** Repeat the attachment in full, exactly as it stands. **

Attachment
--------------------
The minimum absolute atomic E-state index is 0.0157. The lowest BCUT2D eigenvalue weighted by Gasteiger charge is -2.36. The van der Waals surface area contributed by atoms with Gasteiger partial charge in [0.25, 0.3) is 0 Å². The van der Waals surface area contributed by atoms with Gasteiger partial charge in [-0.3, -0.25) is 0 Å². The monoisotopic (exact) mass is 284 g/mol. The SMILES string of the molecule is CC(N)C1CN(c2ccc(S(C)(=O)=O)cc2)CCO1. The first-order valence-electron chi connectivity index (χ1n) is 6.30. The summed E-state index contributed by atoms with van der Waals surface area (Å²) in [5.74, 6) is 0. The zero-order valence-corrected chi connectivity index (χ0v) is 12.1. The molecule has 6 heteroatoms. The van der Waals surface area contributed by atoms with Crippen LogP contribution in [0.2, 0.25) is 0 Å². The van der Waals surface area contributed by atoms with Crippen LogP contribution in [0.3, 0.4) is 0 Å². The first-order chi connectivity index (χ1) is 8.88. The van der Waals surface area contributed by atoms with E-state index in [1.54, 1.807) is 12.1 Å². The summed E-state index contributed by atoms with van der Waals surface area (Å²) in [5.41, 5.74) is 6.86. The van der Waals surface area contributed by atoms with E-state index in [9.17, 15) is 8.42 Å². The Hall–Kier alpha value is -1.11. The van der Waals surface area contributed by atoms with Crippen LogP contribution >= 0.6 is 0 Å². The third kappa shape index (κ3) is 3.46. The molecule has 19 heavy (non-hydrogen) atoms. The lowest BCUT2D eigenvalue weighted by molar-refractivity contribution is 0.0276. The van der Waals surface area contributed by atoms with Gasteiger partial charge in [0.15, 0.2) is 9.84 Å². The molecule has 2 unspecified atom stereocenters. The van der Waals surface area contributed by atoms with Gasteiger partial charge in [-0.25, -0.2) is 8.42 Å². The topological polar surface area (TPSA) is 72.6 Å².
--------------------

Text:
The minimum absolute atomic E-state index is 0.0157. The lowest BCUT2D eigenvalue weighted by Gasteiger charge is -2.36. The van der Waals surface area contributed by atoms with Gasteiger partial charge in [0.25, 0.3) is 0 Å². The van der Waals surface area contributed by atoms with Gasteiger partial charge in [-0.3, -0.25) is 0 Å². The monoisotopic (exact) mass is 284 g/mol. The SMILES string of the molecule is CC(N)C1CN(c2ccc(S(C)(=O)=O)cc2)CCO1. The first-order valence-electron chi connectivity index (χ1n) is 6.30. The summed E-state index contributed by atoms with van der Waals surface area (Å²) in [5.74, 6) is 0. The zero-order valence-corrected chi connectivity index (χ0v) is 12.1. The molecule has 6 heteroatoms. The van der Waals surface area contributed by atoms with Crippen LogP contribution in [0.2, 0.25) is 0 Å². The van der Waals surface area contributed by atoms with Crippen LogP contribution in [0.3, 0.4) is 0 Å². The first-order chi connectivity index (χ1) is 8.88. The van der Waals surface area contributed by atoms with E-state index in [1.54, 1.807) is 12.1 Å². The summed E-state index contributed by atoms with van der Waals surface area (Å²) in [5.41, 5.74) is 6.86. The van der Waals surface area contributed by atoms with E-state index in [9.17, 15) is 8.42 Å². The Hall–Kier alpha value is -1.11. The van der Waals surface area contributed by atoms with Crippen LogP contribution >= 0.6 is 0 Å². The third kappa shape index (κ3) is 3.46. The molecule has 19 heavy (non-hydrogen) atoms. The lowest BCUT2D eigenvalue weighted by molar-refractivity contribution is 0.0276. The van der Waals surface area contributed by atoms with Gasteiger partial charge in [0.15, 0.2) is 9.84 Å². The molecule has 2 unspecified atom stereocenters. The van der Waals surface area contributed by atoms with Gasteiger partial charge in [-0.25, -0.2) is 8.42 Å². The topological polar surface area (TPSA) is 72.6 Å².